An example of pretty tendentious criticism is Jonathan Burack’s
reading of The La Pietra Report (by Thomas Bender and other
historians). He quotes a passage about the dangers of nationalism that
he calls “unobjectionable” in itself (p. 46). But, he says,
“the problems the La Pietra project claims to address
do not appear to be all that significant. This suggests that other agendas
may be at work. On the matter of American exceptionalism, for instance,
is the aim to temper uncritical pro-American bias, or is it to instill
indifference to any patriotic appeal at all, no matter how well founded?”
The answer is probably the former. In any case, one could easily apply
Burack’s interpretive methods to his own article. One would quote
selectively, argue that the problems he addresses are “not all
that significant,” and darkly allege that “other agendas
may be at work.”
Second, there is not much about what teachers say and do in
their classrooms. Schug thinks that real teachers (those who survive
their first-year of hazing by students) ignore what they were taught
in education schools (p. 101). Ellington and Eaton cite evidence that
teachers are considerably more conservative than education professors
(p. 72). Burack thinks that the relativism preached by education experts
may be “triggering an understandable, if in some cases equally
mindless, reaction against it” (p. 41). Nevertheless, most contributors
assume that education professors are causally responsible for poor student
outcomes. If teachers pay little attention to their professors, then
this cannot be true.
Each contributor to Where Did Social Studies Go Wrong?”
ends with recommendations, but I think they can be roughly summarized
as follows: History is the core subject matter. Teachers are responsible
for teaching it, and there are limits to student-centered, experiential
approaches. American history should be taught “warts-and-all,”
but most current textbooks are far too critical about American institutions.
(Several authors emphasize that the United States is the single best
polity in history; see, for instance, p. 27.) The scope and sequence
of social studies education is misconceived, because students do not
have to start with their own neighborhoods and work outward (p. 115).
Learning about heroes and struggles from the past is inspiring at any
age. Teachers must be careful not to try to reform society through social
studies education, but they should impart rigorous knowledge of the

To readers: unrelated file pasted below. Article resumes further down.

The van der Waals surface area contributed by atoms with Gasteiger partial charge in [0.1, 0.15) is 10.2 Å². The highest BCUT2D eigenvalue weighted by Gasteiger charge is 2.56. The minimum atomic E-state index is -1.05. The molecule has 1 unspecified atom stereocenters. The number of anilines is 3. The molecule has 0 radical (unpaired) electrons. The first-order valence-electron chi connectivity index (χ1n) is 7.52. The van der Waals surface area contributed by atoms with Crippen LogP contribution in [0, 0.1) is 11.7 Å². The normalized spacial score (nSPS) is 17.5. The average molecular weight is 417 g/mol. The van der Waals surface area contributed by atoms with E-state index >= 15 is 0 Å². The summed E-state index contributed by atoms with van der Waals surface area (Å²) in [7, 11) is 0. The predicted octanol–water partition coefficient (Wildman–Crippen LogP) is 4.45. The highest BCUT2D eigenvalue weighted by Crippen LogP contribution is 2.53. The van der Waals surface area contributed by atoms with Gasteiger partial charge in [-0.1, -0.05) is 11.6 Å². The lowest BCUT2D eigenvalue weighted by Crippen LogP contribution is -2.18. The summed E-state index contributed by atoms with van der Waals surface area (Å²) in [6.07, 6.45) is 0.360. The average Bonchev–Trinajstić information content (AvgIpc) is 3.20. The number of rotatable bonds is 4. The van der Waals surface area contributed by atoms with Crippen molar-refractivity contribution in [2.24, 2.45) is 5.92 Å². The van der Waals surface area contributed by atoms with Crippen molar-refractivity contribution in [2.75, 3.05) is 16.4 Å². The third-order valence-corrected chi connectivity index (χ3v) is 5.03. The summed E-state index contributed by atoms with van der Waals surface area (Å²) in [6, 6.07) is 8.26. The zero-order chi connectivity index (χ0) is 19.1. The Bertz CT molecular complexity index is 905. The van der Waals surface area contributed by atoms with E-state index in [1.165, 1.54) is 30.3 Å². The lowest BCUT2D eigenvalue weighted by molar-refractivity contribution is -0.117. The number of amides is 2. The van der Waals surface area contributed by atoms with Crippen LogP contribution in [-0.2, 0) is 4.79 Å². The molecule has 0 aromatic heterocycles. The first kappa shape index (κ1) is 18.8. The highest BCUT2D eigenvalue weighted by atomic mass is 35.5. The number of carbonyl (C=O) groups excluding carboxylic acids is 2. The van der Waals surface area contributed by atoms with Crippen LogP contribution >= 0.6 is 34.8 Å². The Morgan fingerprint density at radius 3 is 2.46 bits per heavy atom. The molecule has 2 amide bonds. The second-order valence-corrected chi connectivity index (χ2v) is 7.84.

On his website, Finn gave The Civic Mission of Schools a
“C+.” Given his explanation of poor student outcomes (he
blames groups like the NEA and NCSS), it would have been awkward for
him to give the report an “A.” But he couldn’t give
it an “F,” either, because there are too many points of
common ground. In particular:
• There is not a whiff of relativism in the Civic Mission
of Schools, which emphasizes the importance of factual knowledge
and “moral and civic virtues.” We do say that “competent
and responsible citizens” are “tolerant of ambiguity and
resist simplistic answers to complex questions”; but this does
not imply skepticism or relativism. Diane Ravitch says something quite
similar: “teachers and textbooks [must] recognize the possibility
of fallibility and uncertainty” (p. 5).
• Finn thinks that one problem with social studies is the emphasis
on testing in reading, writing, and math. He argues that “what
gets tested is what gets taught,” and therefore “NCLB is
beginning to have deleterious effects” on civics. This is also
a theme in the Civic Mission.
• J. Martin Rochester cites the same evidence of student disengagement
that we cite (e.g., declining turnout), and endorses Kids Voting because
of its thoughtful combination of knowledge and experience (p. 28).
• I personally share Burack’s criticism of superficial multiculturalism
that doesn’t go into depth on any culture or ever address the
negative aspects of cultures other than our own (p. 50).
In short, the two reports are not worlds apart, although there are
significant differences, and several contributors to the Fordham report
bitterly criticize the very groups that signed the Civic Mission.